Saturday, January 26, 2013

Denial and Timing

We didn't start going to the LDS 12-step addiction recovery program right away. In fact, it wasn't until a little over a year after I found out about my husband's addiction that we went to a meeting for the first time.

I wanted to go right away. After the initial shock, I was completely set on trying to find ways to help my husband. And myself. I don't remember what exactly I googled, but I found the addiction recovery program, and I wanted to go. My husband, on the other hand, did not. He kept saying that it wasn't a big deal, it wasn't as bad as I thought, and that he didn't feel like he needed to go. Well, I was new to this, so even though I saw that there were family support meetings, I didn't feel like I should go without him. So I told him we didn't have to go. I wanted to wait until he was ready and he wanted to go.

Let me clear up something that might be confusing. When I say "family support" or spouse support, or whatever, it's a support group for the friend/family member/spouse/etc. I thought it was a group we went to as spouses to show our support for our loved one with addiction and make them feel supported by their family. And it is that, but it's much more. If you have been hurt by someone's addiction, that is normal. That is okay. And there are groups out there to support you. To help you recover. And that is what I am talking about when I say "family support." If I had understood that, I might have just started going without him, which could have been really helpful to us.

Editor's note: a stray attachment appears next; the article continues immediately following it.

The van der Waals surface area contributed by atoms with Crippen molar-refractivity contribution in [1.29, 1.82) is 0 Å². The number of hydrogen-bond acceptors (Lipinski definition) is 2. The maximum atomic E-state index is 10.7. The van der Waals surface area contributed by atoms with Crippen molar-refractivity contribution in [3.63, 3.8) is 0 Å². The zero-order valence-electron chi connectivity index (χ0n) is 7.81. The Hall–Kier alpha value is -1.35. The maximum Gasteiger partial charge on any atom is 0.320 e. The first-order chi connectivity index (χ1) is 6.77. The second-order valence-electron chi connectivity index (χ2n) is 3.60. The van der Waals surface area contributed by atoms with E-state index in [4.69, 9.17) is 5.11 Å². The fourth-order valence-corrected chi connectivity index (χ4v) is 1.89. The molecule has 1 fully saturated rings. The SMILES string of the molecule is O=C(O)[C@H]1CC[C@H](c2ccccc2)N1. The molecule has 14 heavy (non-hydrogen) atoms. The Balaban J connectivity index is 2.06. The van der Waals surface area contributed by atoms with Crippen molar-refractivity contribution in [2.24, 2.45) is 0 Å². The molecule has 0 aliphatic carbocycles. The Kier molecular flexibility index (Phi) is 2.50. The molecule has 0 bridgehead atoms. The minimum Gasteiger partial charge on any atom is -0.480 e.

I started my last post by saying that I was in denial of my husband's addiction. Well, he was also in denial. He really was against going to addiction recovery meetings because he didn't fully consider himself an addict. Or maybe he just didn't consider himself an addict enough to go to recovery meetings. He thought he could do it on his own. He thought he could recover on his own and that somehow this would all just go in our past and maybe we could laugh about it in the future. I sincerely hope that happens.

I couldn't force him out of his denial. I didn't even understand what he was going through. When he said he was fine, I wanted to believe him. When he promised he was stopping, I wanted so badly to believe him. But I couldn't force him to go. I couldn't shake him and shout, "No! You are not recovering and so we have to go to this recovery program!" I couldn't do that. But I am grateful for the tender mercies of the Lord that led us to the program when the time was right. I've learned that you can't rush these things. Oh, you want to so badly. You want to do everything in your power to shake your addicted loved one into soberness and recovery. You want to do everything you can to take whatever control you can get because if you are in control, things will happen the way you want them to. But you can't get control. God has control, and He has a plan. Yes, He has a plan, even in the recovery of one's addiction. I can tell you right now that we would have had a much different experience had we started the addiction recovery program sooner--not that our experience wouldn't have been good. But I feel like the timing of things has been perfect for us.